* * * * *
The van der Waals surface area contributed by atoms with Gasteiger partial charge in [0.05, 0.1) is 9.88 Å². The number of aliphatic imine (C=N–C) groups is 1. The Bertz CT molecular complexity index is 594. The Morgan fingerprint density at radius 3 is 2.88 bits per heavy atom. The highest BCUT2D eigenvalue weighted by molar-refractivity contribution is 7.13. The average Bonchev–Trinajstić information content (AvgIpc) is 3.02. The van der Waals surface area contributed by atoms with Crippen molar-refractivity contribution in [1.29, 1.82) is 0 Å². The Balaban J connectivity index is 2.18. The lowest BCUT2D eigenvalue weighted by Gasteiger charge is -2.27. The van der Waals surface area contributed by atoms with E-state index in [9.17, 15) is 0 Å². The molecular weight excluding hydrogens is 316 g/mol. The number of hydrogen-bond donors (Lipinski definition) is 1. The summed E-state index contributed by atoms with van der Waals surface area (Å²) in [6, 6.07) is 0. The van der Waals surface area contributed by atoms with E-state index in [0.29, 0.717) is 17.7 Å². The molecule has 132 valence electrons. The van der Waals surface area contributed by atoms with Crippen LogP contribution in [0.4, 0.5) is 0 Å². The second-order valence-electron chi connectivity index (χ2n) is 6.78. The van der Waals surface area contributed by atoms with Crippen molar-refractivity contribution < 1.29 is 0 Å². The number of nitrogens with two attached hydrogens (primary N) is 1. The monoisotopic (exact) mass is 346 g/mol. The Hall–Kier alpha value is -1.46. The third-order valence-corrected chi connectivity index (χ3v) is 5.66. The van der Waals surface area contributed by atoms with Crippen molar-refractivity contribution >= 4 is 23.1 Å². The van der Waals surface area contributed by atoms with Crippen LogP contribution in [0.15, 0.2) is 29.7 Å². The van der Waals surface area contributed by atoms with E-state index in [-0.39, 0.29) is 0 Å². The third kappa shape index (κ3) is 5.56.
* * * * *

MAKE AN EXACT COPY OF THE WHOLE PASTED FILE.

The van der Waals surface area contributed by atoms with Gasteiger partial charge in [0.05, 0.1) is 9.88 Å². The number of aliphatic imine (C=N–C) groups is 1. The Bertz CT molecular complexity index is 594. The Morgan fingerprint density at radius 3 is 2.88 bits per heavy atom. The highest BCUT2D eigenvalue weighted by molar-refractivity contribution is 7.13. The average Bonchev–Trinajstić information content (AvgIpc) is 3.02. The van der Waals surface area contributed by atoms with Crippen molar-refractivity contribution in [1.29, 1.82) is 0 Å². The Balaban J connectivity index is 2.18. The lowest BCUT2D eigenvalue weighted by Gasteiger charge is -2.27. The van der Waals surface area contributed by atoms with E-state index in [9.17, 15) is 0 Å². The molecular weight excluding hydrogens is 316 g/mol. The number of hydrogen-bond donors (Lipinski definition) is 1. The summed E-state index contributed by atoms with van der Waals surface area (Å²) in [6, 6.07) is 0. The van der Waals surface area contributed by atoms with E-state index in [0.29, 0.717) is 17.7 Å². The molecule has 132 valence electrons. The van der Waals surface area contributed by atoms with Crippen LogP contribution in [0.4, 0.5) is 0 Å². The second-order valence-electron chi connectivity index (χ2n) is 6.78. The van der Waals surface area contributed by atoms with Crippen molar-refractivity contribution < 1.29 is 0 Å². The number of nitrogens with two attached hydrogens (primary N) is 1. The monoisotopic (exact) mass is 346 g/mol. The Hall–Kier alpha value is -1.46. The third-order valence-corrected chi connectivity index (χ3v) is 5.66. The van der Waals surface area contributed by atoms with Crippen molar-refractivity contribution >= 4 is 23.1 Å². The van der Waals surface area contributed by atoms with Crippen LogP contribution in [0.15, 0.2) is 29.7 Å². The van der Waals surface area contributed by atoms with E-state index in [-0.39, 0.29) is 0 Å². The third kappa shape index (κ3) is 5.56.